This is Good News! God’s dealing with us does not depend upon our own efforts, but flow out of God’s own nature of forgiveness and blessing. What Jesus was teaching the people of his day was as different from their expectations and understanding of who God is and how God acts as quantum mechanics is different from Newtonian physics. But just like in physics, the Law given to Moses continued to be true on one level – it just didn’t give you the whole picture. The Ten Commandments are still in effect; God continues to ask us to act in ways that are fair and equitable for the whole community and bring justice to those who need it most. As we heard in the reading from Micah: “He has told you, O mortal, what is good; and what does the Lord require of you but to do justice, and to love kindness, and to walk humbly with your God?”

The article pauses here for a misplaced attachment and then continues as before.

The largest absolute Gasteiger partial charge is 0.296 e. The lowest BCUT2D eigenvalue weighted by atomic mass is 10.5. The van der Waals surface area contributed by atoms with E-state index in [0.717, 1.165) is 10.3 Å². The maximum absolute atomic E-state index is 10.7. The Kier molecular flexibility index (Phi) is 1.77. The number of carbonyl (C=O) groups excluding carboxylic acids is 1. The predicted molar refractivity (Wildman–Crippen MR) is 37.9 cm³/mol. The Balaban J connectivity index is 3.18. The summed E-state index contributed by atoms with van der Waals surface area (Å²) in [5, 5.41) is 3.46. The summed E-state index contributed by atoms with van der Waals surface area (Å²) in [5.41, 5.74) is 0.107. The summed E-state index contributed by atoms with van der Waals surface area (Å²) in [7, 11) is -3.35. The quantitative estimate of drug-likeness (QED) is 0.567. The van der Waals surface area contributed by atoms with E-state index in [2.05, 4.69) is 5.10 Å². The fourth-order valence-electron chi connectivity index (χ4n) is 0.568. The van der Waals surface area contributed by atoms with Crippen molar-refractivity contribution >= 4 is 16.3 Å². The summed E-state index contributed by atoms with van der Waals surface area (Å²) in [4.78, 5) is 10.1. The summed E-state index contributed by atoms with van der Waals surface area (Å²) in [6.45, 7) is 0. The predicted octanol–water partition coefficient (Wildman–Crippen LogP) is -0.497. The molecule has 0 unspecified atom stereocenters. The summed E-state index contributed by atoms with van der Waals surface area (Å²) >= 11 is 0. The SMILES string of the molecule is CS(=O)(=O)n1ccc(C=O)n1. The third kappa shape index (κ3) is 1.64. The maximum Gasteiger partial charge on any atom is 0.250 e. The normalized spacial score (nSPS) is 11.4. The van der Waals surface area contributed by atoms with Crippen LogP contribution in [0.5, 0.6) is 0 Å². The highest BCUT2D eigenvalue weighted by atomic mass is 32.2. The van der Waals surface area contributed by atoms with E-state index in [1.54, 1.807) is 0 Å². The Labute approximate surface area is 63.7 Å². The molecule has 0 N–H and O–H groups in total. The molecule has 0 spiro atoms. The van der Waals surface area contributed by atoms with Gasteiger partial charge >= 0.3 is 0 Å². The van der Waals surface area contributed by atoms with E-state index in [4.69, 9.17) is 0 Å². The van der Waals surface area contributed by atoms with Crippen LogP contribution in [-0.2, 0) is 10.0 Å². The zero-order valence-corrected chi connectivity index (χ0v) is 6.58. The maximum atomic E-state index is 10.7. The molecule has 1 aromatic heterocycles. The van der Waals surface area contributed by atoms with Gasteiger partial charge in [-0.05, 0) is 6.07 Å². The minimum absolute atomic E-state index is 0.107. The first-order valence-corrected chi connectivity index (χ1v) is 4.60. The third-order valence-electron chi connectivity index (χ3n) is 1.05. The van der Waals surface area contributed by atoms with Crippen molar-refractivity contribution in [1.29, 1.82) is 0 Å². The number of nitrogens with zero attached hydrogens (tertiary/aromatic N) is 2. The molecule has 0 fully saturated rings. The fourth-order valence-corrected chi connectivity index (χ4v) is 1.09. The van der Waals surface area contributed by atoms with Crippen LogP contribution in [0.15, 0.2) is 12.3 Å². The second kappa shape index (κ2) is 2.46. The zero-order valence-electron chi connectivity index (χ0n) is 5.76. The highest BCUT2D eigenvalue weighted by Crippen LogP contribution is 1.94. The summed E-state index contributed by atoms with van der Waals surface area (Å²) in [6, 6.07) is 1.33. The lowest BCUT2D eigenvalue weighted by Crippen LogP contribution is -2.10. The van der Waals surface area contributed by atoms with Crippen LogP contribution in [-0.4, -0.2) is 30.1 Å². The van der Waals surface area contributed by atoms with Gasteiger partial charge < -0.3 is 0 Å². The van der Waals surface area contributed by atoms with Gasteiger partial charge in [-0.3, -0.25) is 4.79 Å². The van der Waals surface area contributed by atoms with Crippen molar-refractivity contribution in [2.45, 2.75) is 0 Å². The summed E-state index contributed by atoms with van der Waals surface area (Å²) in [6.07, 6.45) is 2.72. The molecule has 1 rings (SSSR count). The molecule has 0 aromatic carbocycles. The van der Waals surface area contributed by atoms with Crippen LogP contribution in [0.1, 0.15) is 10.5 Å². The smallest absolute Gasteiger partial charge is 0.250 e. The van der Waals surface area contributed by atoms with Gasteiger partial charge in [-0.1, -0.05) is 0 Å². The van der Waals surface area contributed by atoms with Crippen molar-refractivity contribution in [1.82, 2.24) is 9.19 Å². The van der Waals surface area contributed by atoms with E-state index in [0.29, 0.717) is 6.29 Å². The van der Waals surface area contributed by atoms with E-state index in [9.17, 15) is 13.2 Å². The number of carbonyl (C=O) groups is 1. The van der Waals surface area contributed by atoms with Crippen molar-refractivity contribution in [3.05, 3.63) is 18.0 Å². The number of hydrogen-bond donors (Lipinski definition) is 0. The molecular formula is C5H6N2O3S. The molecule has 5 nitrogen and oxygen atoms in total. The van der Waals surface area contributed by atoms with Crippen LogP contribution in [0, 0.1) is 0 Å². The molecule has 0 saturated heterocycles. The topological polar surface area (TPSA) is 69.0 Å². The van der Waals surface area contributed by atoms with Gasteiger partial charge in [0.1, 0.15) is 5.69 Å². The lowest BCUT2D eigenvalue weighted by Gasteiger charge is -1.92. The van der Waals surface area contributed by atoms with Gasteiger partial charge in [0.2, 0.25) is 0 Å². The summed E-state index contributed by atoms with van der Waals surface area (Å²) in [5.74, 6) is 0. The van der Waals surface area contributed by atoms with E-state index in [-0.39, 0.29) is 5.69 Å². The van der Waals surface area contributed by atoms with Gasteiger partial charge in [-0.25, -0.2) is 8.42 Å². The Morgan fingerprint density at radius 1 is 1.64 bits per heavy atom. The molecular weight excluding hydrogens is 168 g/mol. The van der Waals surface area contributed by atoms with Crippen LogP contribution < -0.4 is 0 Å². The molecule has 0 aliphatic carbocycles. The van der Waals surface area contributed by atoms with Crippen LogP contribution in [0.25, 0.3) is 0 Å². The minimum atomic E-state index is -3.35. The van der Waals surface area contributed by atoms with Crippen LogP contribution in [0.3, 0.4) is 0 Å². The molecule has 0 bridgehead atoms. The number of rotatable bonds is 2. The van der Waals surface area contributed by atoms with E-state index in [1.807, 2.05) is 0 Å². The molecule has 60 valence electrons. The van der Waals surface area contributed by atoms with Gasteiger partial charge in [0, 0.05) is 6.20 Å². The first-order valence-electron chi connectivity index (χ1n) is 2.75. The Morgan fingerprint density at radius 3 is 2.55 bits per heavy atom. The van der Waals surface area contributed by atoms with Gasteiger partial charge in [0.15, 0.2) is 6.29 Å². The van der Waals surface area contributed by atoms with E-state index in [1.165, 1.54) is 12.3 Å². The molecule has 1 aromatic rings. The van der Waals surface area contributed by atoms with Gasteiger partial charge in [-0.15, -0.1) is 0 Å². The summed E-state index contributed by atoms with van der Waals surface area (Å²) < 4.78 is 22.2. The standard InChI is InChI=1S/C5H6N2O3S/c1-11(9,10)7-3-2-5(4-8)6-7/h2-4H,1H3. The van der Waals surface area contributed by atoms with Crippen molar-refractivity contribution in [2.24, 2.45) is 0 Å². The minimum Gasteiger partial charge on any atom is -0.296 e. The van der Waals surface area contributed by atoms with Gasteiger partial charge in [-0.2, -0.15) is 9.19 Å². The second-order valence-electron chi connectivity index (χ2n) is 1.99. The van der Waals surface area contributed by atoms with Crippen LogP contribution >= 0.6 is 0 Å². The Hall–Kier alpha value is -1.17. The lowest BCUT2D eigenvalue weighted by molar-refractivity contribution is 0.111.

But that’s keeping the lens focused on us and our behavior – true as far as it goes. Instead, Jesus wants us to change our perspective and focus on God and what God is like and how God works with us. Jesus leaps over behavior-and-reward, cause-and-effect, to land us squarely in the presence of God who chooses to bless and be gracious to all people, starting with those who know their poverty (both spiritual and physical), those who grieve and mourn, and the lowly – those without power or stature.
The Good News for Jesus’ first-century audience was that if God could bless even a poor person, or even someone without standing in the community, then there was hope for everyone – no one would be left out of God’s goodness or grace or blessing.
The same is true for us; God’s blessings are abundant and available for everyone - no matter the size of our bank account, or our level of education, or our race; no matter what we have done or left undone – God’s grace is ample and sufficient for each one of us; a freely given blessing. Let us receive it with joy and thanksgiving. And let us discover and learn how to share those blessings with others, as widely as we can.
Victoria Geer McGrath
Fourth Sunday after Epiphany
January 30, 2011